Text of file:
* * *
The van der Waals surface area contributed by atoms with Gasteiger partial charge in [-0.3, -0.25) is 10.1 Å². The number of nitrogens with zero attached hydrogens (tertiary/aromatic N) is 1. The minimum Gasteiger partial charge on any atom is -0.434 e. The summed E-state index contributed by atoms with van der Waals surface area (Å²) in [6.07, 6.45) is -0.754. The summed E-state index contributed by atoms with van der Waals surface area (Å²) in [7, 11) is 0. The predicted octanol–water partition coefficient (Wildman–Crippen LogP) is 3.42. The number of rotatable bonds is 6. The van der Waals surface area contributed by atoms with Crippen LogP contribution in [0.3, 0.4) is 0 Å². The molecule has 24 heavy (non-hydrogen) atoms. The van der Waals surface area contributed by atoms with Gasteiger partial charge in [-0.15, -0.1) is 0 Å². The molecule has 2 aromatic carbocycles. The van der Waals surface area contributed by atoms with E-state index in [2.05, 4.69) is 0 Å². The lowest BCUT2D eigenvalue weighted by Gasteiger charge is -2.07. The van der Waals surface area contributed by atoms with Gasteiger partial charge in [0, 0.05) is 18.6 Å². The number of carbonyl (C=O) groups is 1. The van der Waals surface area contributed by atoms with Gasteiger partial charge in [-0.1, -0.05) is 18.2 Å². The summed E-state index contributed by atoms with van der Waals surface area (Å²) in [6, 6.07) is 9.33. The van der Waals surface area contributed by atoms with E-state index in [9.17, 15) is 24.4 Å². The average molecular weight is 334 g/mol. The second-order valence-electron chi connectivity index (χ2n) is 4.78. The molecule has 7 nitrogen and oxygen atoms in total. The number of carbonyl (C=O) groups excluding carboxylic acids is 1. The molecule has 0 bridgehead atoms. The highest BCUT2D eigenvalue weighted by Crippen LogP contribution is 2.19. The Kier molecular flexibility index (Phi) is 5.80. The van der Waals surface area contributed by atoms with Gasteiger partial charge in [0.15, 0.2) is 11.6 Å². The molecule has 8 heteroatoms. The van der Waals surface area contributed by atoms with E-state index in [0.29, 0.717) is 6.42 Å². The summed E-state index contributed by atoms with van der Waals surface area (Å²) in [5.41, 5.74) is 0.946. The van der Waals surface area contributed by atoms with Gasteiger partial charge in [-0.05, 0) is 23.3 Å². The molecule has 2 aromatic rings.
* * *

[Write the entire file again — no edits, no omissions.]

The van der Waals surface area contributed by atoms with Gasteiger partial charge in [-0.3, -0.25) is 10.1 Å². The number of nitrogens with zero attached hydrogens (tertiary/aromatic N) is 1. The minimum Gasteiger partial charge on any atom is -0.434 e. The summed E-state index contributed by atoms with van der Waals surface area (Å²) in [6.07, 6.45) is -0.754. The summed E-state index contributed by atoms with van der Waals surface area (Å²) in [7, 11) is 0. The predicted octanol–water partition coefficient (Wildman–Crippen LogP) is 3.42. The number of rotatable bonds is 6. The van der Waals surface area contributed by atoms with Crippen LogP contribution in [0.3, 0.4) is 0 Å². The molecule has 24 heavy (non-hydrogen) atoms. The van der Waals surface area contributed by atoms with Gasteiger partial charge in [-0.15, -0.1) is 0 Å². The molecule has 2 aromatic carbocycles. The van der Waals surface area contributed by atoms with E-state index in [2.05, 4.69) is 0 Å². The lowest BCUT2D eigenvalue weighted by Gasteiger charge is -2.07. The van der Waals surface area contributed by atoms with Gasteiger partial charge in [0, 0.05) is 18.6 Å². The number of carbonyl (C=O) groups is 1. The van der Waals surface area contributed by atoms with Gasteiger partial charge in [-0.1, -0.05) is 18.2 Å². The summed E-state index contributed by atoms with van der Waals surface area (Å²) in [6, 6.07) is 9.33. The van der Waals surface area contributed by atoms with E-state index in [9.17, 15) is 24.4 Å². The average molecular weight is 334 g/mol. The second-order valence-electron chi connectivity index (χ2n) is 4.78. The molecule has 7 nitrogen and oxygen atoms in total. The number of carbonyl (C=O) groups excluding carboxylic acids is 1. The molecule has 0 bridgehead atoms. The highest BCUT2D eigenvalue weighted by Crippen LogP contribution is 2.19. The Kier molecular flexibility index (Phi) is 5.80. The van der Waals surface area contributed by atoms with Gasteiger partial charge in [0.15, 0.2) is 11.6 Å². The molecule has 8 heteroatoms. The van der Waals surface area contributed by atoms with E-state index in [0.29, 0.717) is 6.42 Å². The summed E-state index contributed by atoms with van der Waals surface area (Å²) in [5.41, 5.74) is 0.946. The van der Waals surface area contributed by atoms with Gasteiger partial charge in [-0.05, 0) is 23.3 Å². The molecule has 2 aromatic rings.